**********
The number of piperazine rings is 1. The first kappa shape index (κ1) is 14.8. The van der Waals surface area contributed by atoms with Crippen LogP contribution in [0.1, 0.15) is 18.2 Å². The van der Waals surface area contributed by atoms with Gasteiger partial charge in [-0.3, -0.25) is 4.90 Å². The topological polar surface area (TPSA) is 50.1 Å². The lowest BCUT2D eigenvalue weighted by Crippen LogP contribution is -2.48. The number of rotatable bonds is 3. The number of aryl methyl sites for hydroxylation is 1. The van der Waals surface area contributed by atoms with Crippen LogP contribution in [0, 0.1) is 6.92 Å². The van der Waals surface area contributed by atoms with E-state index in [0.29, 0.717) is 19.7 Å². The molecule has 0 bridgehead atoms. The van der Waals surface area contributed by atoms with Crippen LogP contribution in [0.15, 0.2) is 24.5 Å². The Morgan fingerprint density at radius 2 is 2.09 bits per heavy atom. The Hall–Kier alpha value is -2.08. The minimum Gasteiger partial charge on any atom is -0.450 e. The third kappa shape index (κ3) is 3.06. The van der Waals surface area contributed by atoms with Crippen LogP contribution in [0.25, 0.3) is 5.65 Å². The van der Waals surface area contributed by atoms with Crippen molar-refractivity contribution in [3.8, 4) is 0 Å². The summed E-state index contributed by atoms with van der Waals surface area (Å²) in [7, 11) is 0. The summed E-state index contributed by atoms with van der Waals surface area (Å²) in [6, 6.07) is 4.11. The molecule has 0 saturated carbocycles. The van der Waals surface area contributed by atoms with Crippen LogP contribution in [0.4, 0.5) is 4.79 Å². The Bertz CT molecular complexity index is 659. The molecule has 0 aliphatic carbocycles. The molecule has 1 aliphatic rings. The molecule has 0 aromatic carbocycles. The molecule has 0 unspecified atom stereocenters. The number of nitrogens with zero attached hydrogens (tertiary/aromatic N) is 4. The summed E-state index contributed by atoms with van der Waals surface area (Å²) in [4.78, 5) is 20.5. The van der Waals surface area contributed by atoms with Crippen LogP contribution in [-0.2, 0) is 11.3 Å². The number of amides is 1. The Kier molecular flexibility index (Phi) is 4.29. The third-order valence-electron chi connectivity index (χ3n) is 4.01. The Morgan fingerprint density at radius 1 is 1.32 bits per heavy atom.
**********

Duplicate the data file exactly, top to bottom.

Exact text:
The number of piperazine rings is 1. The first kappa shape index (κ1) is 14.8. The van der Waals surface area contributed by atoms with Crippen LogP contribution in [0.1, 0.15) is 18.2 Å². The van der Waals surface area contributed by atoms with Gasteiger partial charge in [-0.3, -0.25) is 4.90 Å². The topological polar surface area (TPSA) is 50.1 Å². The lowest BCUT2D eigenvalue weighted by Crippen LogP contribution is -2.48. The number of rotatable bonds is 3. The number of aryl methyl sites for hydroxylation is 1. The van der Waals surface area contributed by atoms with Crippen LogP contribution in [0, 0.1) is 6.92 Å². The van der Waals surface area contributed by atoms with E-state index in [0.29, 0.717) is 19.7 Å². The molecule has 0 bridgehead atoms. The van der Waals surface area contributed by atoms with Crippen LogP contribution in [0.15, 0.2) is 24.5 Å². The Morgan fingerprint density at radius 2 is 2.09 bits per heavy atom. The Hall–Kier alpha value is -2.08. The minimum Gasteiger partial charge on any atom is -0.450 e. The third kappa shape index (κ3) is 3.06. The van der Waals surface area contributed by atoms with Crippen LogP contribution in [0.25, 0.3) is 5.65 Å². The van der Waals surface area contributed by atoms with Crippen molar-refractivity contribution in [3.8, 4) is 0 Å². The summed E-state index contributed by atoms with van der Waals surface area (Å²) in [7, 11) is 0. The summed E-state index contributed by atoms with van der Waals surface area (Å²) in [6, 6.07) is 4.11. The molecule has 0 saturated carbocycles. The van der Waals surface area contributed by atoms with Crippen LogP contribution in [0.4, 0.5) is 4.79 Å². The Bertz CT molecular complexity index is 659. The molecule has 0 aliphatic carbocycles. The molecule has 1 aliphatic rings. The molecule has 0 aromatic carbocycles. The molecule has 0 unspecified atom stereocenters. The number of nitrogens with zero attached hydrogens (tertiary/aromatic N) is 4. The summed E-state index contributed by atoms with van der Waals surface area (Å²) in [4.78, 5) is 20.5. The van der Waals surface area contributed by atoms with Crippen LogP contribution in [-0.2, 0) is 11.3 Å². The number of amides is 1. The Kier molecular flexibility index (Phi) is 4.29. The third-order valence-electron chi connectivity index (χ3n) is 4.01. The Morgan fingerprint density at radius 1 is 1.32 bits per heavy atom.